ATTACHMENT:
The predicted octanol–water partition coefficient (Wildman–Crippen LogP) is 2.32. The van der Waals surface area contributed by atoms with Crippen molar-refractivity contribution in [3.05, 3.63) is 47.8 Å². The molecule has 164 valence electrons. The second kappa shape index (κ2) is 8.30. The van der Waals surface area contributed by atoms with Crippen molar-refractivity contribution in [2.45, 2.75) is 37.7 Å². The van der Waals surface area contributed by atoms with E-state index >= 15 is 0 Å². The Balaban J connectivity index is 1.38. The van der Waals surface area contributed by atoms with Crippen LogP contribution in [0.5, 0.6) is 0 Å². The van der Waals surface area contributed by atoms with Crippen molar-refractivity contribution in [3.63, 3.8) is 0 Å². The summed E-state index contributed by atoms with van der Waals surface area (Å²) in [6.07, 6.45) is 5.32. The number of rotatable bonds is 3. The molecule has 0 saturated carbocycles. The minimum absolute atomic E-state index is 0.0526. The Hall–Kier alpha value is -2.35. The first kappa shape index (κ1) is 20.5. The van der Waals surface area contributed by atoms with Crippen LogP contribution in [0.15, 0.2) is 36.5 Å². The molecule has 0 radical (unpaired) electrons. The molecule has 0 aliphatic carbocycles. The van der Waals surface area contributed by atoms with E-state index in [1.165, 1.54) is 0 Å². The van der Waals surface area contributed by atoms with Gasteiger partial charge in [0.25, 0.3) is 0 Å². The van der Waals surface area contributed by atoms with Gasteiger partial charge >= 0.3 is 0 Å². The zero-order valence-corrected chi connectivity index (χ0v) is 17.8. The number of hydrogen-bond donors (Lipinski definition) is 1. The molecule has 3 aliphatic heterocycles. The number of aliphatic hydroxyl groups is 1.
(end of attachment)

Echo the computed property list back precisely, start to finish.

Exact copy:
The predicted octanol–water partition coefficient (Wildman–Crippen LogP) is 2.32. The van der Waals surface area contributed by atoms with Crippen molar-refractivity contribution in [3.05, 3.63) is 47.8 Å². The molecule has 164 valence electrons. The second kappa shape index (κ2) is 8.30. The van der Waals surface area contributed by atoms with Crippen molar-refractivity contribution in [2.45, 2.75) is 37.7 Å². The van der Waals surface area contributed by atoms with E-state index >= 15 is 0 Å². The Balaban J connectivity index is 1.38. The van der Waals surface area contributed by atoms with Crippen LogP contribution in [0.5, 0.6) is 0 Å². The van der Waals surface area contributed by atoms with Crippen molar-refractivity contribution in [3.63, 3.8) is 0 Å². The summed E-state index contributed by atoms with van der Waals surface area (Å²) in [6.07, 6.45) is 5.32. The number of rotatable bonds is 3. The molecule has 0 saturated carbocycles. The minimum absolute atomic E-state index is 0.0526. The Hall–Kier alpha value is -2.35. The first kappa shape index (κ1) is 20.5. The van der Waals surface area contributed by atoms with Crippen LogP contribution in [0.15, 0.2) is 36.5 Å². The molecule has 0 radical (unpaired) electrons. The molecule has 0 aliphatic carbocycles. The van der Waals surface area contributed by atoms with E-state index in [1.165, 1.54) is 0 Å². The van der Waals surface area contributed by atoms with Gasteiger partial charge in [0.25, 0.3) is 0 Å². The van der Waals surface area contributed by atoms with Gasteiger partial charge >= 0.3 is 0 Å². The zero-order valence-corrected chi connectivity index (χ0v) is 17.8. The number of hydrogen-bond donors (Lipinski definition) is 1. The molecule has 3 aliphatic heterocycles. The number of aliphatic hydroxyl groups is 1.